Only if you assume there's a universal clock that all observers agree upon. Einstein did away with that.

      You might side-step that by saying, "Well, suppose we send a probe there, having synchronised its clock to atomic time (TT(TAI)) - what would that probe say?" And the answer to that depends on the route the probe took to get there and where we parked it when it arrived. (The probes are near a black hole so the gravitational time dilation is not to be sniffed at.). Two different probes would give two different answers. And it's not clear which we should give priority to.

      But, most importantly, if it decided to beam a blast of gamma rays at us, we will experience it today, and not 27,000 years in the past.

  6. Jimmy2Cows Silver badge

    "never seen anything like this in the 24 years we have studied"

    Indeed. but that in no way provides sufficient data to say if the current or previous observed behaviour is in any way normal or abnormal.

    24 years is a nanoscopic fraction of the black hole's existence, roughly 0.0000007153% of its 13.7 billion year life time (*).

    Can't say squat about what its "normal" behaviour is.

    1. Aristotles slow and dimwitted horse

      Re: "never seen anything like this in the 24 years we have studied"

      Whilst I don't deny climate change is happening, I kind of have the same view on it as your view of this black hole.

      1. Anonymous Coward
        Anonymous Coward

        Re: "never seen anything like this in the 24 years we have studied"

        "Whilst I don't deny climate change is happening, I kind of have the same view on it as your view of this black hole."

        Hear, hear. Is the climate changing? Absolutely. Do we need to do something about it? Absolutely.

        How has the climate changed over the last thousand years? Well, show me a scientist's temperature logs from 300 years ago, and I can give you an idea. Oh, and how good was his thermometer?

        Realistically, we only have reliable climate data from the past few decades, just as we only have black hole info from the past 24 years. Base decisions on proper measurements, not extrapolations from circumstantial evidence.

    2. JDX Gold badge

      Re: "never seen anything like this in the 24 years we have studied"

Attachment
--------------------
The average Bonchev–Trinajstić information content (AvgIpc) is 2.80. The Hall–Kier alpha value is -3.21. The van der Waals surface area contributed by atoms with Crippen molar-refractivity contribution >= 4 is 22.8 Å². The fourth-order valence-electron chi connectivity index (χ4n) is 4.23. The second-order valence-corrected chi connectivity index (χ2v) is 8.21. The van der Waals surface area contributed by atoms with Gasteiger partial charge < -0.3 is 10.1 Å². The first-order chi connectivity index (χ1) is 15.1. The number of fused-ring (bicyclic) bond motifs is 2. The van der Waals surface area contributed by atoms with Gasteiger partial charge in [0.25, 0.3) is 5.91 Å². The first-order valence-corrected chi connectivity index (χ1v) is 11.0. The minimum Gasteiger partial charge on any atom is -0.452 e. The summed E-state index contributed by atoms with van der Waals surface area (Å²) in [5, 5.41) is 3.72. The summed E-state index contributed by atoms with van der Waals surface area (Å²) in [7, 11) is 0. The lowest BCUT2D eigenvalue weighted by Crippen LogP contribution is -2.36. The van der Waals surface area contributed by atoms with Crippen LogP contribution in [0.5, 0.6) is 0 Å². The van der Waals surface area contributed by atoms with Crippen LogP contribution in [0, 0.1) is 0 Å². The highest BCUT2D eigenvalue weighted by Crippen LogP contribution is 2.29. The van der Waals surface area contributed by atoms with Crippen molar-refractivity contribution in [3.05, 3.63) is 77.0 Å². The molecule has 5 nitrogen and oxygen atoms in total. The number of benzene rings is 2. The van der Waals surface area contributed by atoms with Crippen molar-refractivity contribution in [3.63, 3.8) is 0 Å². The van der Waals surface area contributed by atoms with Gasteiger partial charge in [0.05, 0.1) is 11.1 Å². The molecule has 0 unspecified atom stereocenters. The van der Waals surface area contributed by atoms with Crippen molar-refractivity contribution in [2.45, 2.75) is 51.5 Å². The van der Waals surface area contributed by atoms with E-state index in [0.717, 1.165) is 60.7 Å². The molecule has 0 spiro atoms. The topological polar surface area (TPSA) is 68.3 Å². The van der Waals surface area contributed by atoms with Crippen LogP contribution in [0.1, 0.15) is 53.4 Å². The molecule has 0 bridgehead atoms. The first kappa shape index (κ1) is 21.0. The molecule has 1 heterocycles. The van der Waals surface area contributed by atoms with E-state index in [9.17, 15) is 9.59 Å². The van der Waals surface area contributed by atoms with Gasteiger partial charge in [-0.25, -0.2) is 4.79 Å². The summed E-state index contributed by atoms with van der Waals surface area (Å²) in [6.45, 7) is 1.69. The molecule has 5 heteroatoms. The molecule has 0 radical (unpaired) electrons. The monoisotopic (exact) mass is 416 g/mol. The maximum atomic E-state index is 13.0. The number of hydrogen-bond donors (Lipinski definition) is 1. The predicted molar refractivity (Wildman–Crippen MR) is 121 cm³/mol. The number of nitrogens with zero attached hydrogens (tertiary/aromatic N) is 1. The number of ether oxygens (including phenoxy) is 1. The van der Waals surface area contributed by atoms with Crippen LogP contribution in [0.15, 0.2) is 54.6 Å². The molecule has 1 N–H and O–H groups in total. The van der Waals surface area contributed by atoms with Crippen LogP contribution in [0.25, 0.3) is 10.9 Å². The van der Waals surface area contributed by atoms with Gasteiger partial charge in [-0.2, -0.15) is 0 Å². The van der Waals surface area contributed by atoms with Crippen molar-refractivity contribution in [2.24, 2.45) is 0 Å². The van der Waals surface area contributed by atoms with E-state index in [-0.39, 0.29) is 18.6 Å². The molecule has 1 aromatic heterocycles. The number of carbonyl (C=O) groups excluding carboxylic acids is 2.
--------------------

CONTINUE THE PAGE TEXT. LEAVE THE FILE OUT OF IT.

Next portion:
But they are also studying other BHs. That's how we're able to talk with some confidence about stellar life-cycles including our own sun - which we have likewise been watching for only the blink of an eye.

  7. Winkypop Silver badge

    I like big gravity wells

    And cannot lie

    1. Kane

      You other Quasars can't deny

    2. Jimboom

      When a quark walks in with an itty bitty waist

      1. Kane

        And an electric charge in your face

        1. julian abbs

          you get string

          1. Kane

            want to pull up quark

  8. Ian Michael Gumby

    I have to ask...

    Suppose you were on a spaceship traveling near the speed of light.

    You pass too close to a black hole.

    Would you even know what happened or was happening?

    Its a question of relativity from the perspective of the astronaut and not the observer.

    1. Aristotles slow and dimwitted horse

      Re: I have to ask...

      Nobody knows. It's all still theoretical see...

    2. Sean o' bhaile na gleann

      Re: I have to ask...

      A 'short' by Arthur C Clark tells of a super-duper spaceship, pride of the American fleet, getting too close to a black hole. It gets destroyed by the gravitational forces involved. All that can found after the event is a star-mangled spanner...

      1. Ian Michael Gumby

        @Sean Re: I have to ask...

        Larry Niven did a Beowulf Schaefer story about a journey to a Neutron Star.

        Interesting read about what happened to his ship and then his assertion that the Puppeteers home world didn't have a moon.

        (A short story that was the title of that anthology.)

        My question was a bit different. Of course as gravity increases the tidal effect on your spaceship would increase.

        The question was more about the effects of time dilation on your perception of the process.

    3. Anonymous Coward
      Anonymous Coward

      You perceive time as motion

      You perceive time by stuff (electrons, charged particles etc) moving in your brain. If your brain was more compact, so stuff needed to move shorter distances, then you'd perceive shorter intervals of time.

      i.e. your perception of time is a function of how compressed matter is relative to the thing you are observing. Gravity compresses matter and that alone is enough to compress time.